Don’t come to Germany for the supermarkets. Come for the Weißwursts, Volkornbrot and Leberkäse. Come for specialist corner shops that sell only Wildfleisch (wild game). Come for wine merchants which stock the world’s finest Wehlener Sonnenuhr Riesling. But don’t come for the supermarkets.
Britain long ago surrendered itself to supermarkets and the popular myth is that they ruined the place. The Temples of Consumerism have caused much damage: loss of neighbourhood grocers and butchers, strangulation of the High Street, erosion of green field sites, increase in vehicle traffic. But these negative points must be seen in context. British supermarkets offer customers vast choice, convenience and competitive pricing. Likewise in the States, Canada and especially France where a visit to a hypermarché can be a culinary adventure par excellence.
In contrast Germany doesn’t do supermarkets, or at least it doesn’t do them well. There are of course biggish, one-stop shops like Lidl, Edeka, REWE and Kaufland which sell all the standard food stuffs. Customers push around their trolleys and buy their pork, pickles, bread and yoghurt, considering themselves lucky if they saved a few pfennings on a box of Müsli. But there the similarity ends. If shoppers want a real bargain, or fancy something out of the ordinary, something new, then they need to make tracks for somewhere else.
In Germany it’s the supermarket – not the customer – which dictates what goods are on sale. Special offers tend to be pitiful. There are no ‘deep discount’ loss leaders. And finally few shops stay open until a time that’s convenient for the working man or woman.
What does this tell us about German society? First, many German women – especially outside the large cities -- are housewives who do the family’s shopping. They trek between local stores then hurry home to look after the kids and cook the family supper. (Bear in mind also that school starts here as early as eight o’clock and usually ends around lunchtime, keeping many mothers out of full-time employment -- an outdated structure which harks back to an agrarian age when children helped in the fields).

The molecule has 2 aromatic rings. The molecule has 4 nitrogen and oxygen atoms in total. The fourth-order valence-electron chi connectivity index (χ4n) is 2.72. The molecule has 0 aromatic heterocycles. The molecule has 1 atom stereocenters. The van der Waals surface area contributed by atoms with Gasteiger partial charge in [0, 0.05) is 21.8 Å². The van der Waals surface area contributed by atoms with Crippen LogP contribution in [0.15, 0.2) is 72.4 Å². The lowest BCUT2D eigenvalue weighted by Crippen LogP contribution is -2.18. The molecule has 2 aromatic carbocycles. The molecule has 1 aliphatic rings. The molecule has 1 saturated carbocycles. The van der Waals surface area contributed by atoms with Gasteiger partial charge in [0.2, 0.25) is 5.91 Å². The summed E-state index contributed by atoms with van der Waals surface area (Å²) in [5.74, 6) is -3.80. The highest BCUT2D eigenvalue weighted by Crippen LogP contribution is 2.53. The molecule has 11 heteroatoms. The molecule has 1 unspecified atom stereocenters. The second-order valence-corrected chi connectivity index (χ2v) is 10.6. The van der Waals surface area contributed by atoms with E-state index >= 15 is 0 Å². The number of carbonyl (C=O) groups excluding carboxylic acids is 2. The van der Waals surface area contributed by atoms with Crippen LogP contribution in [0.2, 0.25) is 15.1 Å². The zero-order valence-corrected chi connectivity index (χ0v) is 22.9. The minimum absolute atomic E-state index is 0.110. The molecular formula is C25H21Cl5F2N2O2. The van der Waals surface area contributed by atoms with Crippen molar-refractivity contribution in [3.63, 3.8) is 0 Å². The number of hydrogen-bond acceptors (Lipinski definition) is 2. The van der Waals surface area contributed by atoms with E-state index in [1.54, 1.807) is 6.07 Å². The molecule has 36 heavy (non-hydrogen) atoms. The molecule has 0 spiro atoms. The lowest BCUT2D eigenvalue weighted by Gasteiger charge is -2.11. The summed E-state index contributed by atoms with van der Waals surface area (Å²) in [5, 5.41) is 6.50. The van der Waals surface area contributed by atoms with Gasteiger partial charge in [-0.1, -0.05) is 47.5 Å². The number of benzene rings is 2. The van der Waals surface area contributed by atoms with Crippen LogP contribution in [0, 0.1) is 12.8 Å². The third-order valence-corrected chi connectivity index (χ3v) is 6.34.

Second, German home cooking isn’t adventurous. In North America and Australia, mass immigration has ensured that supermarkets stock a wide range of ‘ethnic’ foods. Likewise the British, with the revolution in their international travel habits, brought a taste for the foreign home from their holidays. At my old local Tesco’s in rural Somerset for example I could always find Thai green curry paste, Mexican tacos, Japanese soya sauce and prepared Jamaican jerk chicken. On the rare occasions when I couldn’t locate a specific item, Customer Services would order it for me.
Third, Germany – for historical and geographic reasons – has resisted absorbing (and being changed by) the culture of its ethnic minorities. These days Britain’s national dish is considered to be chicken tikka massala (chicken tikka is an Indian dish, the massala sauce was added to satisfy the desire of Brits to have their meat served in gravy). Many, many more Brits now eat Indian food than roast beef on Sundays. But I know a Bavarian who would rather drown himself in a vat of Paulaner Hefe-Weißbier than accept that Turkish babaganush might become more popular than bratwurst.
Fourth, food is more functional in Germany than it is in, say, France. The French live to eat but the Germans, like the Scots, eat to live.
Fifth, Germans are conservative and loyal to their local shops. In contrast the Brits are willing to be seduced by loss leaders and convenience.
Sixth – and importantly, most Germans don’t want vast supermarkets…at least not yet. The English nation-of-shop-keepers chose to become a nation of convenience shoppers. No one forced them to forsake their local High Street and join a traffic jam on the by-pass outside their nearest megastore.
Perhaps German supermarkets will improve over time, but any change will only come about through customer demand. And there’s the rub. As usual I’m willing to do my part, starting now at my local Lidl. At the customer service desk I’ll politely ask them to order me a big jar of Patak’s mango chutney or Marshmallow Fluff… So why are German readers laughing at my suggestion? Because most German supermarkets do not have a Customer Service desk. And if they did, they’d probably tell me to go shop somewhere else.